Author Topic: Study, Apr/22:Benzodiazepine use and neuroimaging markers of Alzheimer's disease  (Read 249 times)

[Buddie]

The full title of this French study is "Benzodiazepine use and neuroimaging markers of Alzheimer's disease in nondemented older individuals: an MRI and 18F Florbetapir PET study in the MEMENTO cohort".

https://pubmed.ncbi.nlm.nih.gov/34893757/


Abstract

Recent evidence suggests an association between benzodiazepines (BZDs) use and lower brain amyloid load, a hallmark of AD pathophysiology. Other AD-related markers include hippocampal atrophy, but the effect of BZDs on hippocampal volume remains unclear. We aimed at 1) replicating findings on BZDs use and brain amyloid load and 2) investigating associations between BZDs use and hippocampal volume, in the MEMENTO clinical cohort of nondemented older adults with isolated memory complaint or light cognitive impairment at baseline. Total Standardized Uptake Value Ratio (SUVR) of brain amyloid load and hippocampal volume (HV) were obtained, respectively, from 18F Florbetapir positron emission tomography (PET) and magnetic resonance imaging (MRI), and compared between BZD chronic users and nonusers using multiple linear regressions adjusted for age, sex, educational level, ApoE ε4 genotype, cognitive and neuropsychiatric assessments, history of major depressive episodes and antidepressant intake. BZD users were more likely to manifest symptoms of depression, anxiety and apathy. In the MRI subgroup, BZD users were also more frequently females with low education and greater clinical impairments as assessed with the clinical dementia rating scale. Short- versus long-acting BZDs, Z-drugs versus non-Z-drugs BZDs, as well as dose and duration of BZD use, were also considered in the analyses. Total SUVR and HV were significantly lower and larger, respectively, in BZD users (n = 38 in the PET subgroup and n = 331 in the MRI subgroup) than in nonusers (n = 251 in the PET subgroup and n = 1840 in the MRI subgroup), with a medium (Cohen's d = -0.43) and low (Cohen's d = 0.10) effect size, respectively. Short-acting BZDs and Z-drugs were more significantly associated with larger HV. We found no effect of dose and duration of BZD use. Our results support the involvement of the GABAergic system as a potential target for blocking AD-related pathophysiology, possibly via reduction in neuronal activity and neuroinflammation. Future longitudinal studies may confirm the causal effect of BZDs to block amyloid accumulation and hippocampal atrophy.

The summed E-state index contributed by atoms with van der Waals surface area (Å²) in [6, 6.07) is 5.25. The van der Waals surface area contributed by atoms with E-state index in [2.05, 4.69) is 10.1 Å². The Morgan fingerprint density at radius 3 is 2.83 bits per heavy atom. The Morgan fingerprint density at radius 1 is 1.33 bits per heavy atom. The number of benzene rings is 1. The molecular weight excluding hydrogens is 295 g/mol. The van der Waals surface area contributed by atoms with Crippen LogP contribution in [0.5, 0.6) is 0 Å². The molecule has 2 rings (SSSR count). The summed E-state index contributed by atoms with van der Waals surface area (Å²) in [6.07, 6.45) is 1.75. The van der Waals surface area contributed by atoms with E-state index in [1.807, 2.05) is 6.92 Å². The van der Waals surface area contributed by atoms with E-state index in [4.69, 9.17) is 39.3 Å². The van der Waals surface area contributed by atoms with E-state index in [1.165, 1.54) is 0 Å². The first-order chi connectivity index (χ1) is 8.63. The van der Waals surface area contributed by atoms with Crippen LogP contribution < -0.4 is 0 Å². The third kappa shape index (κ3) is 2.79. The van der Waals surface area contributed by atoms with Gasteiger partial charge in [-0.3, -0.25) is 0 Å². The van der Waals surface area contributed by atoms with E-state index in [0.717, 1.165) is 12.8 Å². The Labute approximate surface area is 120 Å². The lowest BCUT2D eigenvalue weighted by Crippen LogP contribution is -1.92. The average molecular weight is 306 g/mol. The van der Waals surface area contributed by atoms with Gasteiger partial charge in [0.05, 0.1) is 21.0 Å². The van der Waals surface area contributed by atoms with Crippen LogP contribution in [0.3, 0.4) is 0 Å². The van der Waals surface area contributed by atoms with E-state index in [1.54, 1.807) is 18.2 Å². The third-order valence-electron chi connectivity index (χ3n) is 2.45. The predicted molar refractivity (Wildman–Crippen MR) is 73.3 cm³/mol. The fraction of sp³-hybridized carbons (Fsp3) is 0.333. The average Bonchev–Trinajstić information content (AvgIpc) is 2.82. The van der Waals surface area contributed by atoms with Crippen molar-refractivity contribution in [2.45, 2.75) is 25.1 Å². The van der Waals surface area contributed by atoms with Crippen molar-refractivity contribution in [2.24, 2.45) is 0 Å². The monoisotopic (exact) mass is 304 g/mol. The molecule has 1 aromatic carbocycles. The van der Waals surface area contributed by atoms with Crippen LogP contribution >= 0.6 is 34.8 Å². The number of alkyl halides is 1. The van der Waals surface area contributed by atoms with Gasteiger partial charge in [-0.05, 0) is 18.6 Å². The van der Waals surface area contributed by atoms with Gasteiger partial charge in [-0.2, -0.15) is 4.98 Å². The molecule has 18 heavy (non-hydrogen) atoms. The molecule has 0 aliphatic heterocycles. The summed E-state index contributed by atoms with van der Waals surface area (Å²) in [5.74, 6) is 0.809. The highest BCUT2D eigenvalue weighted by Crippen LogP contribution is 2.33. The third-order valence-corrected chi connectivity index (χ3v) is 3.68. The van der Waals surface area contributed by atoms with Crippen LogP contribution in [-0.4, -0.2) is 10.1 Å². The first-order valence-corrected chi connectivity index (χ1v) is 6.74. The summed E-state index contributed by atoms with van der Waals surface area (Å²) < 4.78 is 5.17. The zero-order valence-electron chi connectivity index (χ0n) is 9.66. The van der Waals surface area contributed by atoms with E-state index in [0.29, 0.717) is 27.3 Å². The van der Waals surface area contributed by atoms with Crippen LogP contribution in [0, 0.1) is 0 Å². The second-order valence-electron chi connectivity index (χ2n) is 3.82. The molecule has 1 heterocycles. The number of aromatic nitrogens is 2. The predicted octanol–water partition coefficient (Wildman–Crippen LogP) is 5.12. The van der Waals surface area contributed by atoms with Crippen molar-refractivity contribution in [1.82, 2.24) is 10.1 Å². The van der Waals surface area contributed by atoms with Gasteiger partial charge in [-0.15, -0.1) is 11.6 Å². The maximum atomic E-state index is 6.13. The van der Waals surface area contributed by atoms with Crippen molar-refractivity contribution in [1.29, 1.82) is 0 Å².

2021. The Author(s), under exclusive licence to American College of Neuropsychopharmacology.
Conflict of interest statement

TD reports personal fees from Lundbeck, Otsuka and Eisai. GR reports personal fees from Janssen & Janssen and Ostuka. RD reports personal fees from Janssen & Janssen, lundbeck, Lilly, BMS, Servier, Eisai and Biogen. WE reports personal fees from Eisai, Janssen, Lundbeck, Otsuka, UCB, Roche and Chugai. VC reports personal fees from Janssen and Bristol Meyers Squibb. All other authors declare no competing interests. As far as we are aware of, among the pharmaceutical companies mentioned here, only Roche is involved in the production of benzodiazepines (namely diazepam, in its marketed form of Valium in France). Neither Roche nor any of the other pharmaceutical companies mentioned here were consulted regarding the planning or analysis of the study.

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